Sunday, October 08, 2006

The Village - Hauntingly Like Our Reality

In the wake of the terrible shootings of school girls this week in Pennsylvania, I am newly amazed by the violence and depravity our society seems to be reeling into. We caught the news of this story as it unfolded last Monday. My daughter and I were driving in the car when the news was announced on the radio. It's about the third school shooting story in the past 2 weeks, and they are all horrendous. In West Nickel, Pennsylvania, a man had entered a one-room schoolhouse of an Amish community of school children, made all the boys leave the building and systematically lined the girls up in front of the chalkboard and gunned them down executions style before killing himself. It's mind numbing. After hearing the news, my daughter turned to me and asked, "Mom, why did this happen? Did stuff this bad happen when you were growing up?"

I grew up in the 70s. Yes, there were murders then. One of my cousin's childhood friends was kidnapped from her grandmother's hotel - she simply disappeared and her body was found many years later buried nearby. There were killings. But it was an outrage. We were deeply upset as a society when it happened. And somehow, I just don't recall the constant stream of violence, cruelty, total depravity almost being commonplace like it is today. I am stunned.

And I'm wondering why we, as a society, don't feel more outraged. Have we grown numb to it? I don't know what we can do about it. Maybe it's that feeling of powerlessness that overtakes us individually and collectively. Maybe it's the insanely hectic pace of our lives that sweeps us away in our own concerns and daily rat race. I don't know, but it's really sad - and it somehow feels much different than the time when I grew up. What's different? I don't know. How are we creating such crazies in our society to do such things? I don't know.

So how does this relate to The Village? Well, our friend Patricia came to dinner last night and we watched. This is a movie by M. Night Shalyman, who produced and directed Sixth Sense (one of my all-time favorite movies). While The Village doesn't have the twist ending of Sixth Sense, in fact it's not a plot-driven movie at all. It's a romance, a suspense that has horror elements. It's an oddly haunting, 1800's period piece ironically set WHERE ELSE? Pennsylvania. Don't worry, I won't reveal the plot, but I'll just say that the movie portrays a society of innocence, very similar to the type of community where these real-life serial murders took place. The movie is about a village who have tried to shut themselves off from general society, to shelter themselves from the violence, dangers and lures of modern life. Then it's about the events that unfold as a result of that. I won't tell you more plotwise - just watch it.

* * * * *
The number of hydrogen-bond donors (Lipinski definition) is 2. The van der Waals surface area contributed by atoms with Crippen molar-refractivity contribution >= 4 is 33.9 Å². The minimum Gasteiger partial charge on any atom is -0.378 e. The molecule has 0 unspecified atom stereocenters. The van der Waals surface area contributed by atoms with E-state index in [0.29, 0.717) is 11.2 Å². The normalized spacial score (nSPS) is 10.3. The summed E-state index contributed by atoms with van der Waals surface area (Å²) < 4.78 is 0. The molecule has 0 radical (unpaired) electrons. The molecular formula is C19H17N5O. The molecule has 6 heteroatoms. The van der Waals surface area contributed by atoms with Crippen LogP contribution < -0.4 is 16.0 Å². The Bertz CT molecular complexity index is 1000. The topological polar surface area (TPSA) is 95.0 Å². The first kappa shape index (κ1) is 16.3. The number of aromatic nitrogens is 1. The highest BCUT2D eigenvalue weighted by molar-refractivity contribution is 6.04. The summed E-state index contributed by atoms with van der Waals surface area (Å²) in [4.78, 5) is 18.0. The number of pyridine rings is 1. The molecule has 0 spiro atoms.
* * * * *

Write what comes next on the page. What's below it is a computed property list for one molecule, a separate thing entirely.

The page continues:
The theme though is a resounding, Love drives everything important in life - and we must overcome our fears of bad things, monsters and the unknown. Because love is so strong, it's worth the risk of overcoming our fears and stepping outside the safe and innocent zone into society at large. It's also about, in my opinion, the sweet beauty of innocence and the trade-off that must be made when we venture outside the safe zone.

I hope others of you will see it and let me know if you see other angles of the story that I may have missed - or if you interpret the theme differently. The thing I liked best is that The Village is the kind of movie that makes you think - it keeps popping into my head over and over again, and that's why I will see it again today. And it's theme helps me cope with my own fears as a parent, knowing that I can't ultimately protect those I love most, yet must pray that they somehow stay safe in spite of the risks.

1 comment:

Carol said...

I totally agree with you Chelle. Bad things will continue to happen to good people but this does not mean that we need to shelter ourselves from the outside world.

The same goes for people being ugly to nice people. It will not stop that nice person from being nice.